Borrower Paid Mortgage Insurance: The most common way to pay MI is as a separate entry within your monthly mortgage payment. Think of this form of MI as pay-as-you-go. However, sometimes it can be paid upfront in closing costs, as in one lump sum. This can be a good option for borrowers who are certain that they will be keeping their mortgage long-term.

Lender Paid Mortgage Insurance: In spite of how it sounds, lender paid mortgage insurance is also paid by borrowers. (No free lunches!) But instead of a charge in the monthly house payment or a lump sum paid upfront, the cost is calculated into a higher interest rate.

Again, there is no guess work about the calculations. Lenders form contracts with private mortgage insurance companies and apply those rates according to individual borrower qualifications and loan parameters.

Steve's Question: Is built-in PMI tax deductible?

Kate's Answer: Ah, yes, the million dollar question with answers that can change at the whim of Washington DC!

Shelly asked a similar question. You'll find my answer at Lender Paid Mortgage Insurance for HARP Refinance.

Regarding borrower paid mortgage insurance, you'll find my answers at What Is PMI and American Taxpayer Relief Act.

But keep in mind that tax laws change and your CPA is the best source of accurate and up-to-date tax information.

Contact the Private Mortgage Insurance Company

If you do not trust that you are getting reliable MI calculations, ask your lender for the name of the company that is providing your coverage. (If your loan originator doesn't know, ask him or her to find out.) Then look up the specific company online.

Many MI companies publish their calculations publicly. But if you find their charts are confusing, you can also call them. Just look for contact information on their website.
Wait! There's even more! Discover a treasure trove of information at Paying Private Mortgage Insurance: Ask Kate Questions and Answers.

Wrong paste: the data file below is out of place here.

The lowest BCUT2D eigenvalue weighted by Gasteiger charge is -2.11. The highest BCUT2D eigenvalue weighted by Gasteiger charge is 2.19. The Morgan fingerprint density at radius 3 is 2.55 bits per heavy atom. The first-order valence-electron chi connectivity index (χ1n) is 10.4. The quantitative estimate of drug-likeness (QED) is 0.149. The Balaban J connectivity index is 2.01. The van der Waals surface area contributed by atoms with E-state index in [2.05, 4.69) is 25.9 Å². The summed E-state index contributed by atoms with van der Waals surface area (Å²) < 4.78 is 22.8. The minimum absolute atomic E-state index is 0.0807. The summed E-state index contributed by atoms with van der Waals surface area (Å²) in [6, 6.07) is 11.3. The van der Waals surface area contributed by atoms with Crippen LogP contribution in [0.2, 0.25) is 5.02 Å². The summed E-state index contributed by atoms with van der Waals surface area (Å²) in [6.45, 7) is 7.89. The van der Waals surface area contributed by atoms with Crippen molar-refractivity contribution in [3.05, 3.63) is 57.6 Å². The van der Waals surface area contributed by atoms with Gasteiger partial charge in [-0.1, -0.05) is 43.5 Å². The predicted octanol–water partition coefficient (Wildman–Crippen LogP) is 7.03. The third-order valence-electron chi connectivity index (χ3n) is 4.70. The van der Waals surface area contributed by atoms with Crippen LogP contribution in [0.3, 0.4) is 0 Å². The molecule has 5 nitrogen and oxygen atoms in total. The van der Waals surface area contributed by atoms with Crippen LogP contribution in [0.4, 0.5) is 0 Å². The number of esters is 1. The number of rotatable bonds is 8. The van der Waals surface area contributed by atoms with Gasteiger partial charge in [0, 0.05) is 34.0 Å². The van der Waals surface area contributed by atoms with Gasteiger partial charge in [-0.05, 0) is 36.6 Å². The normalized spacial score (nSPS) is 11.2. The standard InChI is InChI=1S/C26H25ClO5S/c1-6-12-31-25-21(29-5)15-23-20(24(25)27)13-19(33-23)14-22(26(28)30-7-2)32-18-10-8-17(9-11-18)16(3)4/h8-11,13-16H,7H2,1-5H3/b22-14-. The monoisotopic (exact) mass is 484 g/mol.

Best wishes,


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Getting Rid of PMI
by: Paul from Houston, TX

We want to drop PMI on our mortgage of just over two years based partly on an appreciation in price, but we think the lender is stalling.

Our understanding of the law is that a lender MUST have a valuation done when the borrower requests it because the borrower is confident the LTV is under 78%.
Due to healthy appreciation we think we would meet that requirement. However, the lender is telling us that on loans between two and five years the LTV has to be 75%, which might not work. Is this 75% LTV condition legal (as opposed to 78%)?

If it matters, we live in Houston, TX. Due to a nice low 3.375% mortgage rate, we are not open to a refinance.

Many thanks in advance for your advice.

Hi Paul, Kate here...

I explain the requirements for getting rid of PMI, whether by cancellation or removal, at How Do I Cancel PMI.

You'll also want to read my answer to Pat, who feels she's getting the lender runaround, at Who Broke The Mortgage Loan To Value Calculator.

Thanks for writing.

Best wishes, Kate

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You can also ask Kate about your mortgage at Ask Kate About Buying a House.